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Bank Of China Says It Would Keep Headcount And Salaries Steady To Help Staff Pull Through Hong Kong's Worst Economic Slump

The bank's 2019 net profit rose 4.3 per cent to HK$34.07 billion at its slowest annual growth in three years Net interest income grew 8.4 per cent to HK$43.1 billion on the back of improving net interest margin and growth in average interest-earning assets

Bank Of China Says It Would Keep Headcount And Salaries Steady To Help Staff Pull Through Hong Kong's Worst Economic Slump

Bank of China (Hong Kong) Limited, a victim of vandalism and arson during the city's anti-government protests last year, said it would keep headcounts and salaries steady to help its 14,668 employees survive the global economic slump caused by the coronavirus pandemic.

"We will not lay off anyone, or freeze salaries at this difficult time," said the bank's vice-chairman and chief executive Gao Yingxin, during a press conference. "We are very grateful to all of our employees in the past year when our bank was hit" by the city's protests, he said, adding that salaries will be raised in line with business and market conditions.

The bank, one of Hong Kong's three currency issuers, had to shut dozens of branches and outlets in the city last year after radical protesters vandalised and set fire to its premises and automated teller machines. The loss of business from its closures, combined with a general slump in business sentiment caused by the year-long US-China trade war, weighed down on the bank's earnings.

The bank's 2019 net profit rose 4.3 per cent to HK$34.07 billion at its slowest annual growth in three years. Net interest income grew 8.4 per cent to HK$43.1 billion on the back of improving net interest margin and growth in average interest-earning assets, the bank said. Total deposits by customers increased 5.9 per cent to HK$2 trillion while loans expanded 10.2 per cent to HK$1.4 trillion.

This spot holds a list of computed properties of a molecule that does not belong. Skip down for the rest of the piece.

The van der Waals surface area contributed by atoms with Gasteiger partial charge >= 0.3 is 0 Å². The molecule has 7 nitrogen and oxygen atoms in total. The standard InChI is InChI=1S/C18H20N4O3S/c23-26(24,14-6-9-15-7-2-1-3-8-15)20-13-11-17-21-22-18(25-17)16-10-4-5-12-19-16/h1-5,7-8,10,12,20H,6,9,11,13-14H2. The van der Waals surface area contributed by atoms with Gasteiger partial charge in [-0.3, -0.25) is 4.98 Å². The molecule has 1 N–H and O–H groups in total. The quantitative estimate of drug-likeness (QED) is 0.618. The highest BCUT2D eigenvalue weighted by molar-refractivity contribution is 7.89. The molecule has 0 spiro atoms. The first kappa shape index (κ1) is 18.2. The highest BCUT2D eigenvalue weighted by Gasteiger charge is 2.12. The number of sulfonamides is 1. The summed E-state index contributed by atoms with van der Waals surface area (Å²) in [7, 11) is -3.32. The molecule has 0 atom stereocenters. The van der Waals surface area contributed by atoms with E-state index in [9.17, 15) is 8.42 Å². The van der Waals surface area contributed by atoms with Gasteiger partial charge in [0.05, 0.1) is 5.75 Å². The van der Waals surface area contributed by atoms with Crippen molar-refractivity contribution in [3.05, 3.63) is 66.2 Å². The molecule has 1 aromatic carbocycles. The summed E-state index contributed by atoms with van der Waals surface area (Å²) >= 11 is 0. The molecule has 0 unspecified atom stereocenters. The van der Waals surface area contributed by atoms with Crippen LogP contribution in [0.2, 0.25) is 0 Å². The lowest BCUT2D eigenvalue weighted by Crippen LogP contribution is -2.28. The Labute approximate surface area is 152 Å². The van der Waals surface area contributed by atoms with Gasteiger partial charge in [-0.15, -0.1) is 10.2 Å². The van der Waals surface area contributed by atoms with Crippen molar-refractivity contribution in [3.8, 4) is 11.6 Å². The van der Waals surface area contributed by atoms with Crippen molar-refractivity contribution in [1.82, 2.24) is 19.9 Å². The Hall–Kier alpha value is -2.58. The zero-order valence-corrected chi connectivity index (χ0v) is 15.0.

"The overall market environment will remain extremely challenging, as the [coronavirus] pandemic becomes a key factor affecting the global economy," Gao said. "It has also taken a toll on Hong Kong."

The coronavirus has sickened more than half a million people around the world, and claimed 23,000 lives at last count. Hong Kong's number of confirmed cases recorded their biggest daily jump to 453 cumulative afflictions, with four deaths.

The deteriorating has compelled banks - many of them major employers in financial centres around the world - to dig deep to protect employees. HSBC, the largest bank in Hong Kong, said it would pause its global cost-led retrenchment programme and freeze any new hiring during the pandemic. Citi, Morgan Stanley have announced similar moves, following pauses by European banks.

The bank plans to deliver a final dividend of 99.2 Hong Kong cents per share, bringing the total 2019 dividend to HK$1.537 per share, up from HK$1.468 per share in 2018.

The bank aims to increase its 2020 loans growth by more than 5 per cent, said the bank's deputy chief executive Wang Bing, adding that he finds it "difficult" to maintain a double-digit growth, due to the uncertainties in economics and business performance during the Covid-19 crisis.

"The pandemic is putting challenges ahead and short-term weight on our business," Gao said.

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